What to Expect As Your Loved One Ages: Does Mom or Dad Have Dementia?

Image of Dr. Macie Smith, as she discusses tips for supporting someone living with dementia

By Dr. Macie Smith

Memory lapses can be a normal part of aging, but when are they cause for concern? Aging expert Dr. Macie Smith explains the warning signs to look for.

Occasionally forgetting where the keys are, walking into a room and forgetting why or not being able to find the right word are all a normal part of aging. However, when someone experiences memory lapses more often, frequently repeats themselves, forgets recent or routine information or demonstrates increased agitation without a trigger, these could be signs of a more significant cognitive decline like dementia. 

Age-related memory loss vs. dementia

Age-related memory loss is different from memory loss associated with types of dementia such as Alzheimer’s disease in that age-related memory loss doesn’t significantly affect one’s ability to carry out daily tasks. Dementia, on the other hand, is marked by a persistent, disabling decline in two or more intellectual abilities such as memory, language, judgment and abstract thinking.

What to do if you have concerns

If you don’t see your loved one often, you might notice a significant change in their cognitive ability from one visit to the next. If you see them more frequently, it’s possible you may notice gradual changes over a period of time.  

If you have concerns, talk to other family members and close friends to see if they have noticed similar changes. But keep in mind, if you have a concern, it is a valid concern, and there is no harm in pursuing a consultation for your loved one with their primary care physician.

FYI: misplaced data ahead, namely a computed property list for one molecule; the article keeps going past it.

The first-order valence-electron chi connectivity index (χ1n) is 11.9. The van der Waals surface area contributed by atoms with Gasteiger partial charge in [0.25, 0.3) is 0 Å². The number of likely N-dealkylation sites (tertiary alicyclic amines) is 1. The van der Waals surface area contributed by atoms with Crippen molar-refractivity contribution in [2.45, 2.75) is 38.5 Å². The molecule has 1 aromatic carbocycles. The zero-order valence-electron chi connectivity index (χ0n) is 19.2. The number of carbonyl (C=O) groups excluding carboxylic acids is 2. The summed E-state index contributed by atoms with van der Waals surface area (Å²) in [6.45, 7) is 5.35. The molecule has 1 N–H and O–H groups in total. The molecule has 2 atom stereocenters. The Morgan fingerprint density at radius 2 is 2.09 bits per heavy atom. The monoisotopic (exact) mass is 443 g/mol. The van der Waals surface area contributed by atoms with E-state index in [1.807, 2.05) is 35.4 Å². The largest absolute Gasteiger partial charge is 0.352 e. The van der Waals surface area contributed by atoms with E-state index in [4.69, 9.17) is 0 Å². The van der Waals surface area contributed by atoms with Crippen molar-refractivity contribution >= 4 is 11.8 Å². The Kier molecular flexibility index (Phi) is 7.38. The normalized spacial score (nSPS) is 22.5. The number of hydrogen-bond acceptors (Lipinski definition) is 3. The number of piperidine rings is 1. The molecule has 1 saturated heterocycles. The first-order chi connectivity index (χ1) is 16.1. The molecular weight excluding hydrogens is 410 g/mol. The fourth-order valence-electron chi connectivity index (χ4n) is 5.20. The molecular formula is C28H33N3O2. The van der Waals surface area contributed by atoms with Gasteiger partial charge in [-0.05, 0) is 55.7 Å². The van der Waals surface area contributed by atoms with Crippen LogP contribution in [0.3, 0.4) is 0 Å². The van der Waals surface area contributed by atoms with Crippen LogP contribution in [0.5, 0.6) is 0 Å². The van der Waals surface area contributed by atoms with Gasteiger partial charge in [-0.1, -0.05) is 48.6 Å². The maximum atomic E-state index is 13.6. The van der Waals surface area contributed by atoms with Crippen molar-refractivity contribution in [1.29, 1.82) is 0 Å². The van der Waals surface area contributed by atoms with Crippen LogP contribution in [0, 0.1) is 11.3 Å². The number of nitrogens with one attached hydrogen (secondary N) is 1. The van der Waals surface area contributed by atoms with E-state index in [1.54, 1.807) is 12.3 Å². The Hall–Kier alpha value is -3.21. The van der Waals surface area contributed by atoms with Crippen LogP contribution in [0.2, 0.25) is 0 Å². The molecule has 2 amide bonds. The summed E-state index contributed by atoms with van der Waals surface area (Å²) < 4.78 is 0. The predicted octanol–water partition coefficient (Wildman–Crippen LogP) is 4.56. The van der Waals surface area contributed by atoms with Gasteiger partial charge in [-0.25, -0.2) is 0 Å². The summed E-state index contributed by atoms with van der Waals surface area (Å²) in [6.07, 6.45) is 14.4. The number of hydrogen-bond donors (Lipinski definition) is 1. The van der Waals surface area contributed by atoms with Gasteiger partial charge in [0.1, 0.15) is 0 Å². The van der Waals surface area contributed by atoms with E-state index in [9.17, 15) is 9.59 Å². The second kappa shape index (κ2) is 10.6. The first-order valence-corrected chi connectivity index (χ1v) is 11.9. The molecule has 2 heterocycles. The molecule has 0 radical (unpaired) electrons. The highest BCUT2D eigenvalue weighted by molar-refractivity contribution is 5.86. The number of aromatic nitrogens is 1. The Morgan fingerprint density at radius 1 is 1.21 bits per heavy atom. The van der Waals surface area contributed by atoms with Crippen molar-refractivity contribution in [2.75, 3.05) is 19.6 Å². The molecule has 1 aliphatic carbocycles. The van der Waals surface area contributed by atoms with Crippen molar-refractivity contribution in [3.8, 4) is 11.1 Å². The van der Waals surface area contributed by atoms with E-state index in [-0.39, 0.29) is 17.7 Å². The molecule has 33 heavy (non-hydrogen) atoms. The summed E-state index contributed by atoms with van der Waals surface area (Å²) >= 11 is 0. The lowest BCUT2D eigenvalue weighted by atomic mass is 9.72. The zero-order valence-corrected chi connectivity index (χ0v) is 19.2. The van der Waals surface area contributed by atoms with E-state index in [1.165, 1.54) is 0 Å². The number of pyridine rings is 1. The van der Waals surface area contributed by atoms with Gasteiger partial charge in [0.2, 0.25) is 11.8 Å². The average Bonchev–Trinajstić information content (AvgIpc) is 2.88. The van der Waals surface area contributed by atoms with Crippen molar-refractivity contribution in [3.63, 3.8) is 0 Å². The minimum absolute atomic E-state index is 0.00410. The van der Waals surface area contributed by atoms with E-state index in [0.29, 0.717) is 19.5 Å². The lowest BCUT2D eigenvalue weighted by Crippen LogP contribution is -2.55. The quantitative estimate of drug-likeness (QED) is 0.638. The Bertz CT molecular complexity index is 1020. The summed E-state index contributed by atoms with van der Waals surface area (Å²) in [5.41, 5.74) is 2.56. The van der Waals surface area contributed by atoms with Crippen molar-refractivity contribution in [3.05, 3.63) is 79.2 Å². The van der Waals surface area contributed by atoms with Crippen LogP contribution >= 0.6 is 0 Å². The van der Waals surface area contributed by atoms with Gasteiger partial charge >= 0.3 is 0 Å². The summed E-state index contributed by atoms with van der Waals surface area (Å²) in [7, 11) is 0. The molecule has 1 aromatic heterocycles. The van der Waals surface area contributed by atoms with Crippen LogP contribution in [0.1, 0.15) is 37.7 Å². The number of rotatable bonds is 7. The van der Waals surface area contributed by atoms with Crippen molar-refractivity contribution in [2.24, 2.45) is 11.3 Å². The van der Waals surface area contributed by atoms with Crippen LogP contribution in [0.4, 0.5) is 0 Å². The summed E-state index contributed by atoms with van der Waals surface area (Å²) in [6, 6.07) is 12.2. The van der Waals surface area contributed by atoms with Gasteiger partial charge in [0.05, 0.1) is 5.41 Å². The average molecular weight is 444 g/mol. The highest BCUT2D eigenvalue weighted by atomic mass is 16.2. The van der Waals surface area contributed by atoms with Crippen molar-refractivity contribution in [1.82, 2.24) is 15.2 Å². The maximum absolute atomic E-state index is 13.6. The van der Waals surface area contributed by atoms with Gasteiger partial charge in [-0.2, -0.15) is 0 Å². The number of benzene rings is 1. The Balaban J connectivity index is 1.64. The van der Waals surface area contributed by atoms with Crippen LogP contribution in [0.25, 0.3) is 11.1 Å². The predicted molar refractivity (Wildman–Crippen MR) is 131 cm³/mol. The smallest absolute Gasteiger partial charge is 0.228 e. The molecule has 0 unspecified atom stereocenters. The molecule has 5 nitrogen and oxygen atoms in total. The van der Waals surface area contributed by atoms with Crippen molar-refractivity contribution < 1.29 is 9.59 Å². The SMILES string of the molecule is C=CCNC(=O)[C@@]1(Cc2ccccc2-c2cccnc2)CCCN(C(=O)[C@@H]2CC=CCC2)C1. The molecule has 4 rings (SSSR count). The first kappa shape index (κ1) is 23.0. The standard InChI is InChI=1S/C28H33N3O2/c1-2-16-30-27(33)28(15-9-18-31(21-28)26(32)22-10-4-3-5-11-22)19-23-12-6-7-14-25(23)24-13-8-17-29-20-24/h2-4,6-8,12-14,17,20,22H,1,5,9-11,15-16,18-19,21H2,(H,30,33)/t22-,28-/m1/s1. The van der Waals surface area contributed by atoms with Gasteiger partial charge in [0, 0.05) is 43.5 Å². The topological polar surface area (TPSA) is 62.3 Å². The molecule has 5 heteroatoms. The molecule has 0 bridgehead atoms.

One thing I can’t stress enough is that it’s critical that you address the concern with a health care provider as soon as you become aware of it. Early intervention for more serious cognitive decline is the best way to preserve quality of life.

Acknowledge your emotions

Speaking of quality of life, it’s important to recognize your emotions as you come to terms with your loved one’s diagnosis. It’s normal to feel sadness, grief, fear, anger, hopelessness and resentment. I encourage you to feel your feelings, but don’t allow them to prevent you from addressing the concerning behaviors you have noticed.

There are many possible medical reasons for cognitive decline that are NOT dementia, so don’t think the worst from the very start. These may include a urinary tract infection, dehydration, a vitamin B12 deficiency or a medication interaction or side effect, to name a few. 

So, take a deep breath, acknowledge that you are taking positive action to promote your loved one’s quality of life, and take it one day at a time.

Next time, Dr. Macie Smith will discuss how to go about making an appointment to have your loved one evaluated.

Dr. Macie P. Smith is a licensed gerontology social worker who is focused on helping families support their aging loved ones through long-term care. Specifically, Dr. Smith educates caregivers on how to care for seniors with dementia. She is an advocate for specialized care and assists others in finding a way to provide a better quality of life for individuals with Alzheimer’s or dementia. Dr. Smith has dedicated over 22 years of her life working in gerontology and assisting families in finding personalized solutions for dementia care.


Whether your loved one has been diagnosed with Alzheimer’s Disease or another form of dementia, understanding the disease and identifying the right family caregiver resources and support can leave you feeling overwhelmed and stressed.

Rest assured, SYNERGY HomeCare is here to help you navigate through uncharted waters and create peace of mind in caring for your loved one experiencing dementia or memory loss. 

Download the FREE SYNERGY HomeCare Memory Care Guide, visit the “Resources” section here.

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